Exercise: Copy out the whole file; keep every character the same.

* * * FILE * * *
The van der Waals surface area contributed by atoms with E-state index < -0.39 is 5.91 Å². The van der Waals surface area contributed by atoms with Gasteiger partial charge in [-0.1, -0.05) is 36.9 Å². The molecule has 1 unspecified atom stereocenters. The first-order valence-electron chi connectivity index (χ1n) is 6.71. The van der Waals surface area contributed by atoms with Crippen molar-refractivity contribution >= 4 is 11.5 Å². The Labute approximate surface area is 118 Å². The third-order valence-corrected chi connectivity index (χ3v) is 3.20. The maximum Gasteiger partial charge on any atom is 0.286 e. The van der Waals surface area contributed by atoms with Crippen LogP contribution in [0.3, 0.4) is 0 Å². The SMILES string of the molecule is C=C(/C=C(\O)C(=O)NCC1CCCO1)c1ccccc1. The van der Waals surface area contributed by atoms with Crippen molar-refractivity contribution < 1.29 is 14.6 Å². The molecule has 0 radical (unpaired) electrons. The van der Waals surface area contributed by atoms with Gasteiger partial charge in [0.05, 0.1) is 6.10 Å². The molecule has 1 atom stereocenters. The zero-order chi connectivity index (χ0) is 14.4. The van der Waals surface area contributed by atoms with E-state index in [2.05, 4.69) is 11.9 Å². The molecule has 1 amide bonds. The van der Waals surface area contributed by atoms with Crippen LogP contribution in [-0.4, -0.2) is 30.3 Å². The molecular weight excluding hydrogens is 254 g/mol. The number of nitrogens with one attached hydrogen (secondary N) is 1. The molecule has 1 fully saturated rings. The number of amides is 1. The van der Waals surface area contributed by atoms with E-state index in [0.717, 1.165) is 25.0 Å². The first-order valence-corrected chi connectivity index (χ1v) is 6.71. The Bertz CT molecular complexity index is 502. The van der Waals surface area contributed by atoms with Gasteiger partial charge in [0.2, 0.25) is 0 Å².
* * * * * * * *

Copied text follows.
The van der Waals surface area contributed by atoms with E-state index < -0.39 is 5.91 Å². The van der Waals surface area contributed by atoms with Gasteiger partial charge in [-0.1, -0.05) is 36.9 Å². The molecule has 1 unspecified atom stereocenters. The first-order valence-electron chi connectivity index (χ1n) is 6.71. The van der Waals surface area contributed by atoms with Crippen molar-refractivity contribution >= 4 is 11.5 Å². The Labute approximate surface area is 118 Å². The third-order valence-corrected chi connectivity index (χ3v) is 3.20. The maximum Gasteiger partial charge on any atom is 0.286 e. The van der Waals surface area contributed by atoms with Crippen LogP contribution in [0.3, 0.4) is 0 Å². The SMILES string of the molecule is C=C(/C=C(\O)C(=O)NCC1CCCO1)c1ccccc1. The van der Waals surface area contributed by atoms with Crippen molar-refractivity contribution < 1.29 is 14.6 Å². The molecule has 0 radical (unpaired) electrons. The van der Waals surface area contributed by atoms with Gasteiger partial charge in [0.05, 0.1) is 6.10 Å². The molecule has 1 atom stereocenters. The zero-order chi connectivity index (χ0) is 14.4. The van der Waals surface area contributed by atoms with E-state index in [2.05, 4.69) is 11.9 Å². The molecule has 1 amide bonds. The van der Waals surface area contributed by atoms with Crippen LogP contribution in [-0.4, -0.2) is 30.3 Å². The molecular weight excluding hydrogens is 254 g/mol. The number of nitrogens with one attached hydrogen (secondary N) is 1. The molecule has 1 fully saturated rings. The number of amides is 1. The van der Waals surface area contributed by atoms with E-state index in [0.717, 1.165) is 25.0 Å². The first-order valence-corrected chi connectivity index (χ1v) is 6.71. The Bertz CT molecular complexity index is 502. The van der Waals surface area contributed by atoms with Gasteiger partial charge in [0.2, 0.25) is 0 Å².